Saturday, October 03, 2020


Get ready to be scared stiff!!

I'm often a little sceptical of so-called horror games because they're never really gonna be that scary. In fact, the only game that has ever made me jump was the Jaguar's Alien vs Predator - it was a late night and I jumped out of my skin when an alien shrieked just as I was turning around! Anyhow, enough of my scooby-doo adventures.

I first featured Ooze in our Box Art section and figured it was about time I dusted it off and booted up this adventure developed by H. J. Braendle and Guido Henkel of Dragonware Games back in 1988. My box is quite battered with floppy disks that no longer work! But at least I have the manual, which is most helpful.

Helpful because I'm not a massive fan of text adventures if I'm brutally honest. Though I have enjoyed a few over the years on my ZX Spectrum and Atari ST. And, more recently, I bought a couple of crackers - Hibernated 1 and The Curse of Rabenstein so I felt confident with Ooze to see what kind of journey was on offer.

We begin standing outside and looking at our inheritance. Oh, how I wish this was real life!!

I love cheeseburgers!

We play as a character called Ham Burger, which is fantastic, and have just inherited Carfax Abbey from our late uncle, Cheez Burger (oh, these names are killing me). However, it appears he died under mysterious circumstances so, rather than enjoying our wealthy new lifestyle, we instead investigate what's happened. Yep...

From the start, the game sets a creepy atmosphere on arriving to check out our new home. Thunder is rumbling and an old signpost details the address, 666 Rue Morgue. Nervously walking up, we see the porch and an old rocking chair but this ain't no ordinary chair because it's haunted. That's right! In fact, almost every room is haunted by something, so it's a good idea to take it slow and ponder the environment carefully.

Ooze has a fantastic sense of humour. Wait too long and a panicky message appears asking if you're still there. Don't leave me here alone lol. Just try sitting on the porch chair for an eye-opening experience I didn't expect. The characters are excellent - I laughed when rescuing Marie: "Marie EnToilet"!! However, Murx is an oddity which made me chuckle and scratch my head! When you die, the game pranks you - by banning you from the RAM!!

I'm rich and also haunted!

The world of Carfax Abbey is small but will feel much bigger because of the time spent in each location. It's tempting to rush off and explore but that means you'll miss everything and probably die so be warned! Getting around is done using the expected compass directions (N/S/E/W) plus U/D for up/down. So it's possible to 'sit down' or 'run south' to hastily exit. A handy command called 'exits' informs you of all possible routes from your location.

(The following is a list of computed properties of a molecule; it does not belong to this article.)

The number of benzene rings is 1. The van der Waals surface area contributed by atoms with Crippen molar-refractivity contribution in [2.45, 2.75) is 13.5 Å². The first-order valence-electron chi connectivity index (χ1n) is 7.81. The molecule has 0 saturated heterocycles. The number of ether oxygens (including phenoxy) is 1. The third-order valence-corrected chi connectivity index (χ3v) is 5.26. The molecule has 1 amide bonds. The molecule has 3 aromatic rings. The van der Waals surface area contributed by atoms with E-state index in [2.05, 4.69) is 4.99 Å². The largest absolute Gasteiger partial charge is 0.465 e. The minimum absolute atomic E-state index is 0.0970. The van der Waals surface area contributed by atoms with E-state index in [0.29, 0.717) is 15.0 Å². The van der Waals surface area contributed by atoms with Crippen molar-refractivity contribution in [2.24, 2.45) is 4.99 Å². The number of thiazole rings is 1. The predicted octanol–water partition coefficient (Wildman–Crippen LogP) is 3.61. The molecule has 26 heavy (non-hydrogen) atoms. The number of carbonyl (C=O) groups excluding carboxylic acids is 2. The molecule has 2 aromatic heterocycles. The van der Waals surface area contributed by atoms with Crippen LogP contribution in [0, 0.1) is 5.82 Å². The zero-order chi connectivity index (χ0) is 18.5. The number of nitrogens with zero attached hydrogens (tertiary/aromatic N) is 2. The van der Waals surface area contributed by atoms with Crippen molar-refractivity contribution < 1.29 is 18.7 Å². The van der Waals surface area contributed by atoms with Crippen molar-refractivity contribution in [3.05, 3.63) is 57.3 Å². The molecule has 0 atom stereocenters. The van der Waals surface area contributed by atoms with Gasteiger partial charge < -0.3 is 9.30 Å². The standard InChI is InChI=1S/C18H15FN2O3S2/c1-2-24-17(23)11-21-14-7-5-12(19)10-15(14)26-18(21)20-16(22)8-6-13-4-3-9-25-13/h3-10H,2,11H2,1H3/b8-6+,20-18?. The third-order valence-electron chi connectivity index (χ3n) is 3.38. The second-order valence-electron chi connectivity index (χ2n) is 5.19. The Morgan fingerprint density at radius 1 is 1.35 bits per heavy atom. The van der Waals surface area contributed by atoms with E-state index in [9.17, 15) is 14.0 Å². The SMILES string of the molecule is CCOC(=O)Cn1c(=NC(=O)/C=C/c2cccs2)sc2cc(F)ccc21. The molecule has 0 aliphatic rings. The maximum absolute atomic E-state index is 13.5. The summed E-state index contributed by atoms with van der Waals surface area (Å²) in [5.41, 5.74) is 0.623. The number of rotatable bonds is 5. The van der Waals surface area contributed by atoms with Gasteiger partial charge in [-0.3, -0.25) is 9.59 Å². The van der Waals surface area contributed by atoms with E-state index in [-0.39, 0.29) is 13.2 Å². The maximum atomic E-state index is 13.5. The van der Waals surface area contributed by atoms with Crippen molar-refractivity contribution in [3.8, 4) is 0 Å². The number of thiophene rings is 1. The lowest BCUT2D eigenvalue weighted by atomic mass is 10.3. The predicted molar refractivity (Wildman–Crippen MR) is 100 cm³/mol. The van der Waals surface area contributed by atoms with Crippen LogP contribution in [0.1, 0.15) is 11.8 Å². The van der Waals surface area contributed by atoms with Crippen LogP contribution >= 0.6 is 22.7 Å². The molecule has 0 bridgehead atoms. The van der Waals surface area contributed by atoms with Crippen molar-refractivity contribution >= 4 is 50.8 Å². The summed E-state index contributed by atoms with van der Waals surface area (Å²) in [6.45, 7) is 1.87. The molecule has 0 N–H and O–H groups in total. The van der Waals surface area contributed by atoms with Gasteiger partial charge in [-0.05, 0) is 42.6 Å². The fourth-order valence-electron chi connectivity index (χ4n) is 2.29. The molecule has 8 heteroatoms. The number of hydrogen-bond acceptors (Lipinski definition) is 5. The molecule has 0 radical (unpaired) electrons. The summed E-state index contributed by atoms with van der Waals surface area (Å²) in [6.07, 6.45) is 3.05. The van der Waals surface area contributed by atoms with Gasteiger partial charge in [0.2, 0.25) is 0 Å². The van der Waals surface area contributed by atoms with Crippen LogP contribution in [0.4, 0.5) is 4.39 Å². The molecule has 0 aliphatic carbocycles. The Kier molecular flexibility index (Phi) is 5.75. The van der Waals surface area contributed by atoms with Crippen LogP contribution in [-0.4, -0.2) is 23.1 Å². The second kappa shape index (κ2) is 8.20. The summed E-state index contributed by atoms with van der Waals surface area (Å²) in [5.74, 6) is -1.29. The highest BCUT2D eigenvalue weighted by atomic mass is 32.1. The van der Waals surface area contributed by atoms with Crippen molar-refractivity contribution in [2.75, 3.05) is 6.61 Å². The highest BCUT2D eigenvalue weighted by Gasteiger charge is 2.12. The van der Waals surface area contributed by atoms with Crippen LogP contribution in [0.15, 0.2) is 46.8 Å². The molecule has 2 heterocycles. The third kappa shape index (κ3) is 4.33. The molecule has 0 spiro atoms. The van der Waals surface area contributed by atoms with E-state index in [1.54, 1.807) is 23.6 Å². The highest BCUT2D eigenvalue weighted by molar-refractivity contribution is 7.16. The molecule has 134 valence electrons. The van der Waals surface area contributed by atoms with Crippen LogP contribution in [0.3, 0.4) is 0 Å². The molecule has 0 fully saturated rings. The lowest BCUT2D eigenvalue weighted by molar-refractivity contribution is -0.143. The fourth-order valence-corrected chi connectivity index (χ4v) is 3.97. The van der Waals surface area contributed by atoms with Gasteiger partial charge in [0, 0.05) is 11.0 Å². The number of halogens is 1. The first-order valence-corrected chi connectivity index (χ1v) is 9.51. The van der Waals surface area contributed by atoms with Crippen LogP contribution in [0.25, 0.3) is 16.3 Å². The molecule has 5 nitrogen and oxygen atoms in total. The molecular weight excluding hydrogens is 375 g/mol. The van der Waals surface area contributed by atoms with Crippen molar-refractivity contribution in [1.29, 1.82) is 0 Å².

Each area has a vivid description which is extremely longwinded so it's possible to overlook something obvious, like the lance which infuriated me. Thankfully, that can be changed with the 'brief' command, which I used from the moment I entered the Abbey. All adventures require that you read the room's description but it's apparent that Ooze takes this to the extreme thanks to the amount of detail mixed with subtle hints.

The parser is good but I fear something was lost in translation from its German roots. Simple commands are often confused by a pedantic requirement for correct input. Try unlocking a door, searching a trunk or switching on the lights. Well, light... Quite irritating, so Infocom or Level 9 quality this is not. Whatever you read in the description, examine that said object fully because nothing is obvious. Find the chalk if you can, or suss out what you're supposed to do with the Parlor rope. Ooze can be so vague considering the immense amount of descriptive text.

An adventure with an atmosphere?

Visually, I loved how Ooze combined the two resolutions for great effect. Low is obviously used to display a range of gorgeous images and the clarity of Medium is put to great use in order to read the text. This is superb and works really well. Sadly, not every area appears to have its own image which I found a little confusing at first.
Those with a crisp monochrome monitor will be happy to know Ooze works in high resolution. The text looks wonderful but the images not so much. It's as if the low-res images have simply been converted on the fly rather than drawn specifically for this display. Which is a shame.
Audio is superb with lots of samples for eerie creaks, footsteps, ghoulish screams and so on. However, the atmosphere is spoilt by the ST's keyboard clicks, which I didn't see any way to disable. It's no big deal but I'd have prefered to disable these which are a lot louder than the sampled sound effects. (xcontrol didn't work)

The CryptO'pinion?

Ooze is a great adventure and will undoubtedly appeal to those looking for something of a horror nature rather than fantasy. Sadly, I found the room descriptions overly longwinded and, at times, poorly translated into English. Exploring is finicky from the moment you enter the Abbey - walking upstairs is quite an event. If ever there was an adventure that demanded you make a map, this is it. I found it impossible to explore upstairs otherwise.

This isn't something you can easily pick up, not without spending a lot of time. But, if you fancy a break from those fancy Magnetic Scrolls, then I'm sure you'll enjoy this. Ooze offers a sarcastic twist on the horror genre with neat puzzles and a fantastic sense of humour: give Marie a kiss! Oh, don't forget the pen and paper. Enjoy!

A preview image from another game that was never released. I wonder what happened?

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